Mac mini Server

I’ve used old Mac’s as file servers for several years now. They are well-built machines that ship with a tightly integrated UNIX based operating system. Of all the consumer grade hardware/software out there, I think they are by far the best equipped for the task. They are expensive, but the quality is unmatched.

Apple today launched several product refreshes, but the one that really catches my eye is the Mac mini server. It’s pretty much just a Mac mini with the optical drive replaced with a second SATA 2.5″ hard drive and a copy of Snow Leopard server in place of the standard Mac OS X.

The hardware is pretty uneventful. People have been swapping drives in the Mac mini for years to add more storage as well as external drives. Software wise people have been using server products on the mini for some time. Nothing here is revolutionary. But marketing the product as a server is for a few reasons:

Home/Small Business Servers

Like I said, I’ve had a home server for years. It’s great for backing up and sharing files and printers. It can also be purposed for a myriad of other tasks. While you can set this all up on stock Mac OS X, tweaking it all is a little daunting as the Mac OS X UI only exposes the very basics. Mac OS X server has much deeper integration making it easier for people who don’t know what they are doing. I expect we’ll see some third party products that further expand the use of this in the home and small business market. I wouldn’t be surprised to even see some Home theater PC (HTPC) backend solutions. (MythTV anyone?)

Efficient Servers

The Mac Mini only consumes 16 watts when idle. It’s still a Core 2 Duo 2.53GHz CPU, and ships with 4 GB RAM. The place it suffers is disk I/O thanks to using 5400 RPM drives (It’s cost per GB isn’t that great either thanks to the 2.5″ drives). In previous models it wasn’t too difficult to swap the drive with 7200 RPM drives though I don’t know how the thermals will play out with dual HD’s. It may be possible to use software RAID, I’m not sure what sort of improvement in performance you could get since I don’t know the details of the motherboard. However, if you have a task that’s not IO bound, or you use a NAS via Gigabit Ethernet (or a Firewire/USB drive) it may not matter. That’s a pretty affordable low powered node in your grid. Even better if it could handle higher density RAM to get 8 GB into there via 2 x 4GB SO-DIMMs.

I presume Apple’s Xgrid will work too.

It’s an interesting move, and one that I think could be successful.

MWSF 2009 Predictions

I play this game every year. I’m having some trouble with predictions this year since Apple has been somewhat scatterbrained lately. Regardless, here’s my list for MacWorld 2009:

  • The usual pep-rally – iPhone App Store is a success, lots of iTunes music download, iPod touch sales strong, Mac sales solid. Users happy. (Probability: 100%)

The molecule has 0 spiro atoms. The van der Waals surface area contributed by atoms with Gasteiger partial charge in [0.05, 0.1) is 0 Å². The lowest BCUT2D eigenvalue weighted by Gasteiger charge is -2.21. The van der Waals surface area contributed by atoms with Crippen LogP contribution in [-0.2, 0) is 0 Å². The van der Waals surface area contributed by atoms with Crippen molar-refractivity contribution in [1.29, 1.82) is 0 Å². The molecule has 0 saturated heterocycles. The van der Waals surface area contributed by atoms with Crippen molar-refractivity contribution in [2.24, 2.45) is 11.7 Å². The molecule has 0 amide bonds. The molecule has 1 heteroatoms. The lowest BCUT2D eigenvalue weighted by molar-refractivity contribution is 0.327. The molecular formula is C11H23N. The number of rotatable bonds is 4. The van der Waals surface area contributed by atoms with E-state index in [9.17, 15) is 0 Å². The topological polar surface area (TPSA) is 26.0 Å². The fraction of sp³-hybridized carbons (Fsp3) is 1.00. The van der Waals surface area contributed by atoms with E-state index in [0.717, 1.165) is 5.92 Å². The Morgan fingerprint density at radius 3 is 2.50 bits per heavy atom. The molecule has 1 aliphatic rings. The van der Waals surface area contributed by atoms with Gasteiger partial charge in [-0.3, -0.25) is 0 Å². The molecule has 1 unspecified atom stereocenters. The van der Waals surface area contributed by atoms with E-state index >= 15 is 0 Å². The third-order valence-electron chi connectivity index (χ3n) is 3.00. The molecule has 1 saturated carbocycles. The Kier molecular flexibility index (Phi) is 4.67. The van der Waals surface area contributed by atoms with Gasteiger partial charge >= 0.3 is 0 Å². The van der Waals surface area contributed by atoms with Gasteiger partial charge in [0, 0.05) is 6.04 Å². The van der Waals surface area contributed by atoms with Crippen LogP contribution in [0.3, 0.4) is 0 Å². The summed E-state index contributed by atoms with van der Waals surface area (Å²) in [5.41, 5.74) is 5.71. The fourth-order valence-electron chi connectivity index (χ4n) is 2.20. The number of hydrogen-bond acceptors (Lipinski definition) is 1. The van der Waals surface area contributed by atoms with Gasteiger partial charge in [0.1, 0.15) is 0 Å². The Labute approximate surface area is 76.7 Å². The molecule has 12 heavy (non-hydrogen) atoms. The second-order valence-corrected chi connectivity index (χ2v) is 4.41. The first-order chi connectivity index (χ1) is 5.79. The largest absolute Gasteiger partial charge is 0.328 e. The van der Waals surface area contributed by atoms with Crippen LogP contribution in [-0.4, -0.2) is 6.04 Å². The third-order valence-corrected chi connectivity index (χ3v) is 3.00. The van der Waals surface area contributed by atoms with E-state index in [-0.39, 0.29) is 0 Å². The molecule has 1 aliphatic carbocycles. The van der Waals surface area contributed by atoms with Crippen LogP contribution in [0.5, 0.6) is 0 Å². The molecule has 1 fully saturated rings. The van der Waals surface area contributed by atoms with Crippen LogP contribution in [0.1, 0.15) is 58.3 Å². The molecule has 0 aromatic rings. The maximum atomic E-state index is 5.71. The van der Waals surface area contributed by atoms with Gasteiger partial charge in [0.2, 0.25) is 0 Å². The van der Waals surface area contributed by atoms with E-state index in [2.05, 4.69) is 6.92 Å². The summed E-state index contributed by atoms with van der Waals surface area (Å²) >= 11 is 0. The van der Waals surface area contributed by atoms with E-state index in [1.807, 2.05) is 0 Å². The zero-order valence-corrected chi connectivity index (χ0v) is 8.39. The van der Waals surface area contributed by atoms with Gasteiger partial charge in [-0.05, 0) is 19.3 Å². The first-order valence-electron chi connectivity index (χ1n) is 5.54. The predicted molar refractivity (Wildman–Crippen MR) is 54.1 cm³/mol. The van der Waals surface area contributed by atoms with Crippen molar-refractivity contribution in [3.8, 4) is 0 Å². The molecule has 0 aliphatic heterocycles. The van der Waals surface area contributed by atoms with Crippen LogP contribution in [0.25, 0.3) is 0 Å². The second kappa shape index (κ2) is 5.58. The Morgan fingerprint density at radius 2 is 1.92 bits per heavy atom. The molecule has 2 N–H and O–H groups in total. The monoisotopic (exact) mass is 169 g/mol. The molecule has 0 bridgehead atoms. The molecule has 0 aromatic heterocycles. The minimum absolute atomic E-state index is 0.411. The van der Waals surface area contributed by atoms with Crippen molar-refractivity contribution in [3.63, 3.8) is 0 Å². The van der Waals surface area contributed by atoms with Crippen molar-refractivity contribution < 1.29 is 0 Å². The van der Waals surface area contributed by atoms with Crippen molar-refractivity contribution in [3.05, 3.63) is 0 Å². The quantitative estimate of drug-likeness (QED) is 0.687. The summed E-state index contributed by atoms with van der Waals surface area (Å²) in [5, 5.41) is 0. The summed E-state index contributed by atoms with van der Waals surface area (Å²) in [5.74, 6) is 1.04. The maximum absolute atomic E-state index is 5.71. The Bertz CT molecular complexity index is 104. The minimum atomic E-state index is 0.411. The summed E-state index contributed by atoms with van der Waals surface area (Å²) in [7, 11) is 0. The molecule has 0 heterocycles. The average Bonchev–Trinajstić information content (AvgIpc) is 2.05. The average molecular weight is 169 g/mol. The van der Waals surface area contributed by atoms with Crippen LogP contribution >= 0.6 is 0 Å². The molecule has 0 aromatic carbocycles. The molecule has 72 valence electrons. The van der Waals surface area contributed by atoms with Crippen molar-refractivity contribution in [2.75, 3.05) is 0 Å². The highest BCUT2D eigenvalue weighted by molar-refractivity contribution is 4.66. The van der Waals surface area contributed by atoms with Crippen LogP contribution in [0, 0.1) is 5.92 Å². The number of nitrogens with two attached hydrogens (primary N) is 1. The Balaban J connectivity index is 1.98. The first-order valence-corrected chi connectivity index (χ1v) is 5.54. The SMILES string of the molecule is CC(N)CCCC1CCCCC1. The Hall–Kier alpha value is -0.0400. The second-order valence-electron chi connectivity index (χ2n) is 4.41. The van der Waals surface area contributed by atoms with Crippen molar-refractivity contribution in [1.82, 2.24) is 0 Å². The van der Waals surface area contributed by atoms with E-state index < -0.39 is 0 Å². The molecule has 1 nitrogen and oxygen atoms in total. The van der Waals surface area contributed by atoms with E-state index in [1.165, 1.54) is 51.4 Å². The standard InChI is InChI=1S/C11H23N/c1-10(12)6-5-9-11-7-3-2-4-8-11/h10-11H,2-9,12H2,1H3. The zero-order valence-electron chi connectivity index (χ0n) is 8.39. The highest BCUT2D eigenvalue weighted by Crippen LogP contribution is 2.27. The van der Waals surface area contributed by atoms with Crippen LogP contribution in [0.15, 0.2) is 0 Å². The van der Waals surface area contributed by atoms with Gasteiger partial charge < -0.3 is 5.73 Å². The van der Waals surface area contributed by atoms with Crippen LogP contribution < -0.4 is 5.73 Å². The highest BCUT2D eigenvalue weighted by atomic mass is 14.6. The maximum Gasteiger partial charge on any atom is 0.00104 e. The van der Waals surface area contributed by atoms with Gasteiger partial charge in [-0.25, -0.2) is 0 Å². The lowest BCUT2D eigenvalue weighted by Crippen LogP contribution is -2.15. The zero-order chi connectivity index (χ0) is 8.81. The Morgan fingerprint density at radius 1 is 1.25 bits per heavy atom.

• iTunes DRM Free Content – More DRM Free Music. Much less likely is video. (Probability: 85%).
  • 17″ Unibody MacBook Pro – It’s missing from the lineup. (Probability: 85%).
  • iPhone OS 2.3 – Despite a lack of rumors on the iPhone OS 2.3 unlike previous versions which were more publicity tested I still think we will see an announcement on this front. Apple promised push notification back in September. It’s way overdue. If it’s not ready to ship today, I expect Apple will at least give a preview and a date. I also suspect at least one other headliner feature. I’m hoping for Copy&Paste. (Probability: 80%).
  • Steve Jobs Health – It’s the elephant in the room. I suspect whomever holds the keynote will mention it. Assuming Steve Jobs himself doesn’t mention it either by video conf. or in person. (Probability: 80%).
  • Mac OS X 10.6 Snow Leopard Preview – Apple will give us another taste of what’s to come. I also expect to see a release timeline at least down to a quarter, if not an exact date. My guess is it won’t go GM until at least WWDC. Demo is very possible. (Probability: 75%).
  • Revamped Mac Mini – The Mac Mini is overdue for a makeover. The case has been the same since 2005. The internals are getting old. I see a modest speed bump, a refreshed design and NVIDIA chipset. (Probability: 70%).
  • Updated iMac – The iMac is about a year old at this point and also still offers an ATI graphics chip in some models. I see that disappearing and NVIDIA taking over. This is in preparation for Snow Leopard who will want more GPU. (Probability: 68%).
  • iPhone Nano – I know 2 manufacturers claim to be making cases for it. I still suspect it won’t happen, at least with the iPhone OS we all know. I figure this because it will be hard to use the OS on a screen smaller than the iPhone. That said, Apple may be working on a slimmer cell phone focused more as a music player than an application platform. Think iPod + Phone. Rather than iPhone. (Probability: 51%).